Friday, December 28, 2012
French Direct Cash Transfer scheme
The government will just use 'technology'.
Recently, the minister addressed government officials and the staff of various banks in Pondicherry.
Mr. Chidambaram said "with the availability of banking technology, the scheme is not a complex arrangement but an easy programme. ...Banking technology is a black box technology and there was absolutely no room for mistakes, corruption or human interference in the operation of the scheme".
Delhi plans to release some Rs 2,00,000 crores of subsidies under various schemes. The government would like the Direct Cash Transfer Scheme to be implemented by the end of 2013, in other words before the next general elections.
The Indian minister has probably never heard of the Louvois project.
An article in FRANCE 24, says it all: "FRANCE: When the French army does not pay his soldiers".
French Defence Minister, Jean-Yves Le Drian recently told the media “What I see is unworthy of a country like France.”
Since October 2011, several thousand French soldiers no longer properly receive their salaries!
Sometimes they receive nothing, sometimes they partially get their salary, and in some cases, they get a 'raise'.
According to figures from the Ministry of Defence, 60% of cases involve soldiers posted in military operations abroad, Afghanistan for example.
The culprit is the the Direct Cash Transfer software, known as Louvois which centralizes the payroll system of the French Army.
Louvois (Logiciel unique à vocation interarmées de la solde or Unique Vocation Software Joint Service Pay) carry the name of François Michel Le Tellier, Marquis de Louvois who was French Secretary of State for War under Louis XIV in the 17th century. Louvois increased the French Army to 400,000 soldiers to fight four wars between 1667 and 1713.
Louvois' last battle is today lost.
The French Army (130,000 men) have been the guinea pigs to test the new software.
On condition of anonymity, a soldier told FRANCE 24: “For almost 10 or 11 months, some soldiers have only received only 500 of their 1,500 euros monthly dues.”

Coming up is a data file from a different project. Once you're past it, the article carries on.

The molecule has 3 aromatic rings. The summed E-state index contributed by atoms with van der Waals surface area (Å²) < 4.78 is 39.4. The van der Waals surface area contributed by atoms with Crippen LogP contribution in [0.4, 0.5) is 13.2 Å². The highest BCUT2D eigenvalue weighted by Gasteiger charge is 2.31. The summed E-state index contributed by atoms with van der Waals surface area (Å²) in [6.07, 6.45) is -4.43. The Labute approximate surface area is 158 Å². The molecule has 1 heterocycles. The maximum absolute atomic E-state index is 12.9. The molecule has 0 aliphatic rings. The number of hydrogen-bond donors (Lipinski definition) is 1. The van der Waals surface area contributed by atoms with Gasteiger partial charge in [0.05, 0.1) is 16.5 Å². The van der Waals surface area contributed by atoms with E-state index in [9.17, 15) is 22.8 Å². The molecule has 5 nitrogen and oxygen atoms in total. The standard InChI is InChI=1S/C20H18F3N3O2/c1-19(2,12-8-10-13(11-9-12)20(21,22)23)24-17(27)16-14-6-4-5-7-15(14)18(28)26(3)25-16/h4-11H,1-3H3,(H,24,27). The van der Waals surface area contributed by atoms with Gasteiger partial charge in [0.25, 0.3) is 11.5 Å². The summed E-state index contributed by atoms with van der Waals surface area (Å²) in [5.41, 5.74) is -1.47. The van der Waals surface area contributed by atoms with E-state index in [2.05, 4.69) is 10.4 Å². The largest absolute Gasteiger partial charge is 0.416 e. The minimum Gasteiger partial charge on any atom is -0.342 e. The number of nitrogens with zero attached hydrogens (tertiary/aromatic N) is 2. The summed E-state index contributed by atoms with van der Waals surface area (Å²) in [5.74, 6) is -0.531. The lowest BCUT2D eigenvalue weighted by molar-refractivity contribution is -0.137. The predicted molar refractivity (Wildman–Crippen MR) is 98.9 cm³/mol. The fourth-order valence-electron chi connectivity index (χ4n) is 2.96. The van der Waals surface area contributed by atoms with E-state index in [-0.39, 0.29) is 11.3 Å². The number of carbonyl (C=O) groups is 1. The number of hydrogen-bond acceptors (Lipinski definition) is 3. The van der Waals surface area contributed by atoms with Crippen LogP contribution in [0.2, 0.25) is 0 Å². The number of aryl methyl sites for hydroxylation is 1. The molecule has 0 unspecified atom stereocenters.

Even those who get too much, face serious problems ...with the Income Tax Department which assesses them on their 'new' salary, though the extra money paid has to be returned to the central pool.
I wish Indian ministers could read this article of Radio France International before promising the Moon; they would be less certain that all the problems (particularly corruption) will be solved once the DCT scheme is implemented.
But they will probably argue that the Indian software engineers are better than the French.
Let us see.
French troops owed millions thanks to software glitches
October 30, 2012
Radio France International
The French government has unblocked 30 million euros to pay a backlog of wages owing to troops, some of them serving in Afghanistan. The arrears built up thanks to faults in new software introduced in 2011.
A furious Defence Minister Jean-Yves Le Drian detailed 75 different kinds of errors made by the Louvois software brought in by the military in September 2011. He slammed the previous right-wing government for rushing to introduce it “without taking the time to try it out”.
Describing the glitches as “unacceptable”, he claimed that officials had told that all the problems had been sorted out in July but that when he visited troops in September he discovered “the extent of the damage”.
Problems included repayments for advances deducted three times and stoppages made three times on the same wage slip.
The soldiers, many of them serving overseas including in Afghanistan, seem to have suffered in silence due to military discipline but their families complained, some of them saying that they had to take out loans to pay the bills.
Le Drian has set aside 30 million euros and ordered 100 extra pay staff to be taken on to sort out the shambles “like a military operation”.
“By Christmas I don’t want to hear any more about this,” he told a press conference Monday.
The software was supposed to be introduced for the pay of the air force and gendarmerie, who are part of the military, in March and September 2013 respectively. The minister has ordered that the transition be postponed for at least two months.